Young adults today deal with the same emotional traumas that Ivy is going through. Many feel looked-down upon, and given the short end of the generational stick. They’re just at the start of their careers and are trying desperately to prove their expertise, even as they grapple with making the stupid mistakes that come with inexperience. Everyone younger seems spoiled and ignorant, while everyone older seems out-of-touch and immoral. Young adults’ own emotions, too, are inconsistent and confusing, but one thing is persistent: guilt. Guilt over past transgressions, real or perceived. Guilt for poor decisions made, friends hurt, and dreams laid to rest. As Ivy struggles to do her part to hold together a world that just seems to be getting worse all the time, she finds herself figuratively and literally hounded by these past traumas and is desperate to keep them from occurring to others who’ve not yet seen what she’s seen and done.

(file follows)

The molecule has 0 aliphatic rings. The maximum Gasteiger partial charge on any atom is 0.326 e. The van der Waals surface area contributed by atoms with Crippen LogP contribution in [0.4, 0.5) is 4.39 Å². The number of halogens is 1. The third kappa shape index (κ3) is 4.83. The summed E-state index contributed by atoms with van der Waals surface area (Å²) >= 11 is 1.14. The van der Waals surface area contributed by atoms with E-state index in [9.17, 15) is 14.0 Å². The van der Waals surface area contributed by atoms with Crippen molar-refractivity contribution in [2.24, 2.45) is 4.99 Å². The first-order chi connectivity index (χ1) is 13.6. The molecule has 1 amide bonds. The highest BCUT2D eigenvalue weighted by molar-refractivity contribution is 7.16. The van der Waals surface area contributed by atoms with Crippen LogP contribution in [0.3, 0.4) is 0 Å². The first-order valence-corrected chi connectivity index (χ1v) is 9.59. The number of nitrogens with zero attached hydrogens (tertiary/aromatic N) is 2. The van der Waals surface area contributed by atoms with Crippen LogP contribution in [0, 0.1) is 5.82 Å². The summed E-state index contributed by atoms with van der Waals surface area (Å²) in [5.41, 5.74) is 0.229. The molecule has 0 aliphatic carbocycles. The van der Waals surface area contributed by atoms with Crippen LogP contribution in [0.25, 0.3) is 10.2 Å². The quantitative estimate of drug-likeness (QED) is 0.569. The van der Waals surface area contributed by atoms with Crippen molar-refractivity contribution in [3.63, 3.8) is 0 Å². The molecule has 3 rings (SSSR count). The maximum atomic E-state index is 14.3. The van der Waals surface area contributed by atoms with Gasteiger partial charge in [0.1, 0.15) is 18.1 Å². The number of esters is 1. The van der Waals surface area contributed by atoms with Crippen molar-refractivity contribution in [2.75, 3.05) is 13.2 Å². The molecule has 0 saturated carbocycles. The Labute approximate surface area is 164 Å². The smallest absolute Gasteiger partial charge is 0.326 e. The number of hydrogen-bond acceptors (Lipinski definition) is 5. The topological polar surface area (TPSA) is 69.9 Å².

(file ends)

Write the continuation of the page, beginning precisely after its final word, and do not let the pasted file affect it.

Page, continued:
Where the book really captures, and where it succeeds, is in the experience of its protagonist, Ivy.

The book does invite certain comparisons to Jim Butcher’s Dresden Files. Like Harry Dresden, Ivy is a wounded animal almost from page one, as she puts herself grimly in the path of danger to guard innocents (and not-so-innocents). She is a more ‘Gen Z’ version of Dresden, though: scarred by a frightening world, and less prone to humorous references than irritated quips and sarcastic dismissal. She is likeable as the underdog, with some level of competency in the war she fights but feeling the constant drain of her own blood literally leaking from her wounds — along with occasional panic at the razor-thin precipice her fledgeling career sits upon. She struggles with difficult decisions and blockages from her own past traumas, desperate not to make new mistakes or repeat old ones. Along the way, a cast of supporting characters fail to particularly distinguish themselves, from an out-of-touch and threatening rich boy who becomes something more to an old lady trapped in a cat who, while amusing and generally unhelpful as we would expect such a character to be, only has passing levels of character development.